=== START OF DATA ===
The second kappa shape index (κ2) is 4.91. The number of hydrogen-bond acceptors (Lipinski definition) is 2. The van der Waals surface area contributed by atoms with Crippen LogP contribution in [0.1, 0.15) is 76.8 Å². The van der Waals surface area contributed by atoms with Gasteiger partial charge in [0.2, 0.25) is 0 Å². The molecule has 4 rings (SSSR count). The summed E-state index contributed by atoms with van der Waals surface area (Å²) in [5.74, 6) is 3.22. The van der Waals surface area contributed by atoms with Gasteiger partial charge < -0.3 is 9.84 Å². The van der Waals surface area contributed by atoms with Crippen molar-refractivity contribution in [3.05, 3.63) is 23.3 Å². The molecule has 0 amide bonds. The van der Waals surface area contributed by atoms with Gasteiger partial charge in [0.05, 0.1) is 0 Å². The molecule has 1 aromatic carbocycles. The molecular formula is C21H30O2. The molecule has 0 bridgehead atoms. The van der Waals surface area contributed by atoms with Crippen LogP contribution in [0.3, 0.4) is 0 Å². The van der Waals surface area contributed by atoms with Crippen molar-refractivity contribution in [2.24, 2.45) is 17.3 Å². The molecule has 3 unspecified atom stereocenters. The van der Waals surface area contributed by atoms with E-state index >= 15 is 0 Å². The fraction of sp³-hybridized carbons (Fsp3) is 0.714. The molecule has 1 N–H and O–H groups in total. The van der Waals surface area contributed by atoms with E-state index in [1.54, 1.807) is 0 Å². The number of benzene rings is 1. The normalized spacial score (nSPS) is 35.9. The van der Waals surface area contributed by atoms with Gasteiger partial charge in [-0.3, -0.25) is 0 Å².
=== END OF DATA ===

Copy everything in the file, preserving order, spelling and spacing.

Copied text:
The second kappa shape index (κ2) is 4.91. The number of hydrogen-bond acceptors (Lipinski definition) is 2. The van der Waals surface area contributed by atoms with Crippen LogP contribution in [0.1, 0.15) is 76.8 Å². The van der Waals surface area contributed by atoms with Gasteiger partial charge in [0.2, 0.25) is 0 Å². The molecule has 4 rings (SSSR count). The summed E-state index contributed by atoms with van der Waals surface area (Å²) in [5.74, 6) is 3.22. The van der Waals surface area contributed by atoms with Gasteiger partial charge < -0.3 is 9.84 Å². The van der Waals surface area contributed by atoms with Crippen molar-refractivity contribution in [3.05, 3.63) is 23.3 Å². The molecule has 0 amide bonds. The van der Waals surface area contributed by atoms with Gasteiger partial charge in [0.05, 0.1) is 0 Å². The molecule has 1 aromatic carbocycles. The molecular formula is C21H30O2. The molecule has 0 bridgehead atoms. The van der Waals surface area contributed by atoms with Crippen LogP contribution in [0.3, 0.4) is 0 Å². The van der Waals surface area contributed by atoms with Crippen molar-refractivity contribution in [2.24, 2.45) is 17.3 Å². The molecule has 3 unspecified atom stereocenters. The van der Waals surface area contributed by atoms with E-state index >= 15 is 0 Å². The fraction of sp³-hybridized carbons (Fsp3) is 0.714. The molecule has 1 N–H and O–H groups in total. The van der Waals surface area contributed by atoms with E-state index in [1.54, 1.807) is 0 Å². The number of benzene rings is 1. The normalized spacial score (nSPS) is 35.9. The van der Waals surface area contributed by atoms with Gasteiger partial charge in [-0.3, -0.25) is 0 Å².